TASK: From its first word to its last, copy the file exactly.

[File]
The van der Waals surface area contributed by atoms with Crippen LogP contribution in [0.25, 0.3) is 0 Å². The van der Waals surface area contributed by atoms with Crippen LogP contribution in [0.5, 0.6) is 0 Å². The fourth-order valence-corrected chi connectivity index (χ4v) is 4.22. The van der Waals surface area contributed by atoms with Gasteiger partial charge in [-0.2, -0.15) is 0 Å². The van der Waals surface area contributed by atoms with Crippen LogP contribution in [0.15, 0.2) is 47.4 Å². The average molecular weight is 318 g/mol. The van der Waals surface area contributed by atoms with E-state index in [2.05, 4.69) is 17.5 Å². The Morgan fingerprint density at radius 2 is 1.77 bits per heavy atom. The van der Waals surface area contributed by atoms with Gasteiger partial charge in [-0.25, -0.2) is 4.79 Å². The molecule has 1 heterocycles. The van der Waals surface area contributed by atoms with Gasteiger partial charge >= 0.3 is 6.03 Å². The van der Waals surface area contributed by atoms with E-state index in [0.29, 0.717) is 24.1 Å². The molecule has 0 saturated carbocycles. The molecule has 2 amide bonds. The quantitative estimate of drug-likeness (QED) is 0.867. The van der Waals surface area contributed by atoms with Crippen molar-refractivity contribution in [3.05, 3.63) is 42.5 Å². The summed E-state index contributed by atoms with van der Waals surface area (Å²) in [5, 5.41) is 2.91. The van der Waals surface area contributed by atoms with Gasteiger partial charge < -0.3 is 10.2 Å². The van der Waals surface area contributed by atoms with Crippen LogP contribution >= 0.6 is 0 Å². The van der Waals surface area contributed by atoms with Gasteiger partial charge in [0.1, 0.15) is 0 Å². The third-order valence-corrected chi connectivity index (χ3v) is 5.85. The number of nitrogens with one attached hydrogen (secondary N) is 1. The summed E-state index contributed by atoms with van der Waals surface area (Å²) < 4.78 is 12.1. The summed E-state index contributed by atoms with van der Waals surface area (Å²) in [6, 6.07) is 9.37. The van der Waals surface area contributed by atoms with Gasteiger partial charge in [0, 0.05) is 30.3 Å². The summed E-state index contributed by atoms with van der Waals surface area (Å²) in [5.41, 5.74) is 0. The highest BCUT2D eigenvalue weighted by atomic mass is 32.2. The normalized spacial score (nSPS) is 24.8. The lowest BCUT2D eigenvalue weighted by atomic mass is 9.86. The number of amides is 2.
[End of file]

The van der Waals surface area contributed by atoms with Crippen LogP contribution in [0.25, 0.3) is 0 Å². The van der Waals surface area contributed by atoms with Crippen LogP contribution in [0.5, 0.6) is 0 Å². The fourth-order valence-corrected chi connectivity index (χ4v) is 4.22. The van der Waals surface area contributed by atoms with Gasteiger partial charge in [-0.2, -0.15) is 0 Å². The van der Waals surface area contributed by atoms with Crippen LogP contribution in [0.15, 0.2) is 47.4 Å². The average molecular weight is 318 g/mol. The van der Waals surface area contributed by atoms with E-state index in [2.05, 4.69) is 17.5 Å². The Morgan fingerprint density at radius 2 is 1.77 bits per heavy atom. The van der Waals surface area contributed by atoms with Gasteiger partial charge in [-0.25, -0.2) is 4.79 Å². The molecule has 1 heterocycles. The van der Waals surface area contributed by atoms with Gasteiger partial charge >= 0.3 is 6.03 Å². The van der Waals surface area contributed by atoms with E-state index in [0.29, 0.717) is 24.1 Å². The molecule has 0 saturated carbocycles. The molecule has 2 amide bonds. The quantitative estimate of drug-likeness (QED) is 0.867. The van der Waals surface area contributed by atoms with Crippen molar-refractivity contribution in [3.05, 3.63) is 42.5 Å². The summed E-state index contributed by atoms with van der Waals surface area (Å²) in [5, 5.41) is 2.91. The van der Waals surface area contributed by atoms with Gasteiger partial charge < -0.3 is 10.2 Å². The van der Waals surface area contributed by atoms with Crippen LogP contribution >= 0.6 is 0 Å². The van der Waals surface area contributed by atoms with Gasteiger partial charge in [0.1, 0.15) is 0 Å². The third-order valence-corrected chi connectivity index (χ3v) is 5.85. The number of nitrogens with one attached hydrogen (secondary N) is 1. The summed E-state index contributed by atoms with van der Waals surface area (Å²) < 4.78 is 12.1. The summed E-state index contributed by atoms with van der Waals surface area (Å²) in [6, 6.07) is 9.37. The van der Waals surface area contributed by atoms with Gasteiger partial charge in [0, 0.05) is 30.3 Å². The summed E-state index contributed by atoms with van der Waals surface area (Å²) in [5.41, 5.74) is 0. The highest BCUT2D eigenvalue weighted by atomic mass is 32.2. The normalized spacial score (nSPS) is 24.8. The lowest BCUT2D eigenvalue weighted by atomic mass is 9.86. The number of amides is 2.